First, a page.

BRUSSELS, Belgium — The current effort to negotiate with the insurgency in Afghanistan is not working. Nor is it ever likely to work as long as Washington continues to dominate the process while President Hamid Karzai and the Taliban are dragged along without enthusiasm.
The signs are about as grim as they can be. The Taliban suspended talks in March with US officials in Qatar. There is ever more speculation about an accelerated drawdown of US and NATO forces. The differing parties — from the Afghan government to the Taliban leadership, to key regional and wider international actors — are looking ahead to the intense political competition sure to follow in the wake of NATO’s withdrawal.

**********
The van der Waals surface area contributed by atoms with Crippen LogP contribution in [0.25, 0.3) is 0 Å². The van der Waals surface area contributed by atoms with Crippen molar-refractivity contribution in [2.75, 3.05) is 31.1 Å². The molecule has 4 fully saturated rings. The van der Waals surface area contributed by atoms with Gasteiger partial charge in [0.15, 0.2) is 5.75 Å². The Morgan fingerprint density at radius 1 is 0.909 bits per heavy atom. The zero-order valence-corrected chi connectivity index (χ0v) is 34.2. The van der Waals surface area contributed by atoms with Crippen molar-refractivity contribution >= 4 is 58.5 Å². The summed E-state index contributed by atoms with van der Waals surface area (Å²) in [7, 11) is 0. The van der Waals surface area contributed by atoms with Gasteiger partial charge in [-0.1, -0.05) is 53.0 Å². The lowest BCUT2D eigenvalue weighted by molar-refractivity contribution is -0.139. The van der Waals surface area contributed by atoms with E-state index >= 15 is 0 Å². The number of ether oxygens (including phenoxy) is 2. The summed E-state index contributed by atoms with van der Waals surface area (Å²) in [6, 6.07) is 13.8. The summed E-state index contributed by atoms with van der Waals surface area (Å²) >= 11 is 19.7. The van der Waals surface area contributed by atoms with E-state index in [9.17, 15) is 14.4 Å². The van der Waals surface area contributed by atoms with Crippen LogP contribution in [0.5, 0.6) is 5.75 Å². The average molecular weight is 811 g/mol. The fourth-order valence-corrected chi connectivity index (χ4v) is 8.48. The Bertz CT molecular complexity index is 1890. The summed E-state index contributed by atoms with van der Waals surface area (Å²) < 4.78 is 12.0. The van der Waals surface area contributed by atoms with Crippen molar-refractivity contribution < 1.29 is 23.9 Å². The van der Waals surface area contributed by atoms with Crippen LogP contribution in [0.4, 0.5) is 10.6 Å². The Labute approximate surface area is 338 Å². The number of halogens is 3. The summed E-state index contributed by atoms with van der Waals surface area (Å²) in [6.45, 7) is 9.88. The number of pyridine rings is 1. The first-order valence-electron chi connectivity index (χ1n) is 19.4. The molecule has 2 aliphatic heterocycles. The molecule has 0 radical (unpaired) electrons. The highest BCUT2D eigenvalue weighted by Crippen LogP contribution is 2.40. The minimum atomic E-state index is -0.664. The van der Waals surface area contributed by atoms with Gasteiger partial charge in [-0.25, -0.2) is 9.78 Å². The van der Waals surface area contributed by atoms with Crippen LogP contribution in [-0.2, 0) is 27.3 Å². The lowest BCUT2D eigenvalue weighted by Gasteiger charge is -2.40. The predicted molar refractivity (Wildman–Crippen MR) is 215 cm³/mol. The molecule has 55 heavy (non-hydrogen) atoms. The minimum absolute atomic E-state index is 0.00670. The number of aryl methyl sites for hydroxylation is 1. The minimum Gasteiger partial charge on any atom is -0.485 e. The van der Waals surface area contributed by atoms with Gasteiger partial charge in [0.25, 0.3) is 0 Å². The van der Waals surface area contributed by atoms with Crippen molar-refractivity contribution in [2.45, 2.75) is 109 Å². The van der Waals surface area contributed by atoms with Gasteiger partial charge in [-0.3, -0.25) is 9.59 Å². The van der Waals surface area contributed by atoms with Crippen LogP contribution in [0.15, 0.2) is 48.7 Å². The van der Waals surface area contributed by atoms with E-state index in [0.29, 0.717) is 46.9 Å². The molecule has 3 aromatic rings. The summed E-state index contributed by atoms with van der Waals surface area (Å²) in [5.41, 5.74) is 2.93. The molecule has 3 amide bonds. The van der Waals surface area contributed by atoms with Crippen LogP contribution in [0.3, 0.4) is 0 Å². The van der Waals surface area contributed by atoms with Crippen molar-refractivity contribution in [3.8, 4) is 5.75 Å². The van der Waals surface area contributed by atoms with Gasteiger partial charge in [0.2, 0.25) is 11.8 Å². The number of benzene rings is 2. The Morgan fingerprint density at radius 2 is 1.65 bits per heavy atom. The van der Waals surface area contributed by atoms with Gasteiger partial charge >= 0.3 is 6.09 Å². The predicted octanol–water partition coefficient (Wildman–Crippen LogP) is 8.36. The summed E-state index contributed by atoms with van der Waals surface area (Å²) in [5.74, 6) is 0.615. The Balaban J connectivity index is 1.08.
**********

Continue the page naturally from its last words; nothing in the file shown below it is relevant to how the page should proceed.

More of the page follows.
In short, Afghanistan is on course for another civil war unless we see a major shift in policy. The only solution, itself a long-shot, is for the UN Security Council to mandate UN Secretary-General Ban Ki-moon to appoint a dedicated team of negotiators to help lead the way toward a political settlement.
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No matter how much the US and its NATO allies want to leave Afghanistan, and to leave it relatively secure, it is unlikely that a Washington-brokered power-sharing agreement will hold long enough to ensure that the achievements of the last decade are not reversed. As the recent chilling killings in Kandahar illustrate, US and NATO forces have been transformed in the eyes of many from liberators to occupiers. The vast majority of Afghans view the US in particular as a full party to the country’s decades-long war.